It seems as if the world halted last week upon the mass discovery that the classic 90's anthem 'Torn' by Natalie Imbruglia was, in fact, a cover of a song performed first by Danish singer Lis Sørensen and later recorded in the states by alt band Ednaswap. The truth is, covers aren't at all uncommon in the music industry, and in fact can be some of the most anticipated and loved projects by artists of all genres who decide to pay homage to their favourite tunes and revamp them into something different. And audiences love them, too. From Spotify sessions dedicated solely to artists covering singles that instantly reach thousands of plays to the British BBC Radio 1 Live Lounge program which challenges musicians to take on songs completely out of their usual style which hits millions of views within days, covers prove that professional level karaoke created in studio or on a whim will always be appreciated by audiences. From stadium anthem sing alongs to mixed up versions of the classics, here are some of the best and most ambitious covers on the market today.
"Girls Just Wanna Have Fun" - STRFKR
Cyndie Lauper's original is one of the popular 'hate to love' songs that's come out of the past 30 years, but perhaps STRFKR's take on the classic girl's night anthem can bring a newfound love to the 80s hit, which keeps the catchy beat but scraps the hyper attitude that Lauper made famous.
"Such Great Heights" - Iron and wine
Iron and Wine severely strip down one of The Postal Service's most famous tracks in a way that fits right in with the abundance of coffee shop acoustic playlists played on low volume in Starbucks' across the globe. But unlike the often repetitive and irritating croon that comes from the mouths of many attempting to turn hits into low-key music best paired with a flat white, Iron and Wine's rendition sounds natural, not desperate, and helps a fan favorite become enjoyable in a different genre.
"Say You'll Be There" - MØ
It's not uncommon for pop stars to cover popular songs, but finding ones of quality can be a little more difficult. MØ, however, comes in with a cover of the Spice Girls' 'Say You'll Be There' that is so different from the original that it's nearly unrecognizable. Pop music has evolved heavily, and the singer's raspy voice and techno influence prove both the timelessness of the Spice Girls and quality pop influence on music.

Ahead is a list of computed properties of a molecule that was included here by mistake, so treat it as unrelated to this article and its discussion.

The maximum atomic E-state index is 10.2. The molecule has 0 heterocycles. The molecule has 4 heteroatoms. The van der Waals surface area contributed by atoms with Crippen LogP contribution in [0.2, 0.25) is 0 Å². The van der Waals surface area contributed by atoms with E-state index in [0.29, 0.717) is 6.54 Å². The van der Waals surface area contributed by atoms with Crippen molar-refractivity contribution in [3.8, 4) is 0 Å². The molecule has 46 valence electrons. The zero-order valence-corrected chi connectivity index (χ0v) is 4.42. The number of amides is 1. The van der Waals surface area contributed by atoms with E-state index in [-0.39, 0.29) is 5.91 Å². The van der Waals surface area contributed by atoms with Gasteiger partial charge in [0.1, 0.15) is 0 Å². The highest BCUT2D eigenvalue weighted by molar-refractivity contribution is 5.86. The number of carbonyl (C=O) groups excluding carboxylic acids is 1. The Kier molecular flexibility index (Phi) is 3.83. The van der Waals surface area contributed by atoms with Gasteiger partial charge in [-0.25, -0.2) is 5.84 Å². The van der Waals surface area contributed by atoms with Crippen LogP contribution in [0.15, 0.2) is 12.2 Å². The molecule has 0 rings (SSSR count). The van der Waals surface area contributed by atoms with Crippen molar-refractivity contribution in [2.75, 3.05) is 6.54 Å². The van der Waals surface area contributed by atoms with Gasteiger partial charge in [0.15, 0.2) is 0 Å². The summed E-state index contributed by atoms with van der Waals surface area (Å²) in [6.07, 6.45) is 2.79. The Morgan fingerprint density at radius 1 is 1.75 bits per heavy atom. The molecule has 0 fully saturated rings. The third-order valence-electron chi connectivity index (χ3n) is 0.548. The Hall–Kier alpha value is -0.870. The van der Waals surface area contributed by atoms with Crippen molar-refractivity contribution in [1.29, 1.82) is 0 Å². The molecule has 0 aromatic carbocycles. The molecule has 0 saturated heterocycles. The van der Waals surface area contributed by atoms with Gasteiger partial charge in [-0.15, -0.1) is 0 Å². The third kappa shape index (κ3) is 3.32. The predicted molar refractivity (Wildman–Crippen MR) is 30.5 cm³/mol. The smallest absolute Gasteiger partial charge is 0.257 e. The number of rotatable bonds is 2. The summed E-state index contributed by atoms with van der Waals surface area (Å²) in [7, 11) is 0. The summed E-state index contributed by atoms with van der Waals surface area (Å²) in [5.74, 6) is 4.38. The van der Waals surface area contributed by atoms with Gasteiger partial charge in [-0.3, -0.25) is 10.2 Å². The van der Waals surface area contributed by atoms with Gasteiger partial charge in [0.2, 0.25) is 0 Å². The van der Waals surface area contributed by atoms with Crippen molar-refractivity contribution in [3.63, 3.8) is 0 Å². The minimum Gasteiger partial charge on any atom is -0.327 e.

"Bette Davis Eyes" - Sexton Blake
"Bette Davis Eyes" is no stranger to its round of covers, and in fact, it's most popular version is a cover itself. The track was originally recorded by Jackie DeShannon in 1974 but spent weeks at number one after a version by Kim Carnes was released in '81. Blake's version is soft and sweet, paying homage to the already wildly famous track with something a little more laid back.
"Under the Milky Way" - Rogue Wave
Rogue Wave dedicated an entire album to covers earlier this year, spinning nine generational tracks familiar with your both parents and fans of 80's goth into dreamy modern-day renditions that sound hazy in the best way possible. "Under The Milky Way", originally put out by The Church, is a stand out on the album in particular, and replaces synth with low-key beats and the original bagpipe-sounding solo with a mesmerizing electric guitar moment halfway through.
"Party in the USA" - Tokyo Police Club
Back in 2011, Tokyo Police Club completed a project titled Ten Songs, Ten Years, Ten Days, producing an album in under two weeks highlighting ten of the most popular songs in the past decade. The band's take on Miley Cyrus' 2010 smash 'Party in the USA' turns the pop song effortlessly alternative and listenable for even those who avoid the mainstream at all costs. Tweaks to pay homage to the band's hometown of Canada make this version a little more culturally diverse, celebrating a chunk of North America in its entirety.